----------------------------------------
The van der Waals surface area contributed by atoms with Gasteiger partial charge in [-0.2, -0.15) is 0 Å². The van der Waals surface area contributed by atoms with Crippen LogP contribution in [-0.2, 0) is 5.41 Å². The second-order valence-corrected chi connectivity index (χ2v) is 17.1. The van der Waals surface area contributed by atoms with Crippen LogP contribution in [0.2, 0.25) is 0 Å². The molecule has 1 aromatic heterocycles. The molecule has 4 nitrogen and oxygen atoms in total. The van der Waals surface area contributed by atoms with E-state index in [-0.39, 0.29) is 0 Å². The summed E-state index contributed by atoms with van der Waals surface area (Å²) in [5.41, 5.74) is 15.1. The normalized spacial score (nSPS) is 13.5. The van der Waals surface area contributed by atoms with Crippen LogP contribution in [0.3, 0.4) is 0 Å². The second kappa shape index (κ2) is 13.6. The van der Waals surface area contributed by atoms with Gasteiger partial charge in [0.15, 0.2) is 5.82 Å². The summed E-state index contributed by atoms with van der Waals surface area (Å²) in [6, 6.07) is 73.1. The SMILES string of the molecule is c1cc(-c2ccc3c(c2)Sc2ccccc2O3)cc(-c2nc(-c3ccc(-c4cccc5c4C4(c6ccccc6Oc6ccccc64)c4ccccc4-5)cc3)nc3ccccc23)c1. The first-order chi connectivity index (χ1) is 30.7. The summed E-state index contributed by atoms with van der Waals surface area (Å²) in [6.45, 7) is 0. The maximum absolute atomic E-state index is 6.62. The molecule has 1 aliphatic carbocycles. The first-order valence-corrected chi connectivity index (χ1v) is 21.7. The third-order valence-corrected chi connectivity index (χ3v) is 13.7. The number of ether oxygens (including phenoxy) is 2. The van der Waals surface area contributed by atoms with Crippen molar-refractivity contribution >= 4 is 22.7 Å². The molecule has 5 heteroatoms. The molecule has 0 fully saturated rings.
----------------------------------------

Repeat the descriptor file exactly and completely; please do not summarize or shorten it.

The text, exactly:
The van der Waals surface area contributed by atoms with Gasteiger partial charge in [-0.2, -0.15) is 0 Å². The van der Waals surface area contributed by atoms with Crippen LogP contribution in [-0.2, 0) is 5.41 Å². The second-order valence-corrected chi connectivity index (χ2v) is 17.1. The van der Waals surface area contributed by atoms with Crippen LogP contribution in [0.2, 0.25) is 0 Å². The molecule has 1 aromatic heterocycles. The molecule has 4 nitrogen and oxygen atoms in total. The van der Waals surface area contributed by atoms with E-state index in [-0.39, 0.29) is 0 Å². The summed E-state index contributed by atoms with van der Waals surface area (Å²) in [5.41, 5.74) is 15.1. The normalized spacial score (nSPS) is 13.5. The van der Waals surface area contributed by atoms with Crippen LogP contribution in [0.3, 0.4) is 0 Å². The second kappa shape index (κ2) is 13.6. The van der Waals surface area contributed by atoms with Gasteiger partial charge in [0.15, 0.2) is 5.82 Å². The summed E-state index contributed by atoms with van der Waals surface area (Å²) in [6, 6.07) is 73.1. The SMILES string of the molecule is c1cc(-c2ccc3c(c2)Sc2ccccc2O3)cc(-c2nc(-c3ccc(-c4cccc5c4C4(c6ccccc6Oc6ccccc64)c4ccccc4-5)cc3)nc3ccccc23)c1. The first-order chi connectivity index (χ1) is 30.7. The summed E-state index contributed by atoms with van der Waals surface area (Å²) in [6.45, 7) is 0. The maximum absolute atomic E-state index is 6.62. The molecule has 1 aliphatic carbocycles. The first-order valence-corrected chi connectivity index (χ1v) is 21.7. The third-order valence-corrected chi connectivity index (χ3v) is 13.7. The number of ether oxygens (including phenoxy) is 2. The van der Waals surface area contributed by atoms with Crippen molar-refractivity contribution >= 4 is 22.7 Å². The molecule has 5 heteroatoms. The molecule has 0 fully saturated rings.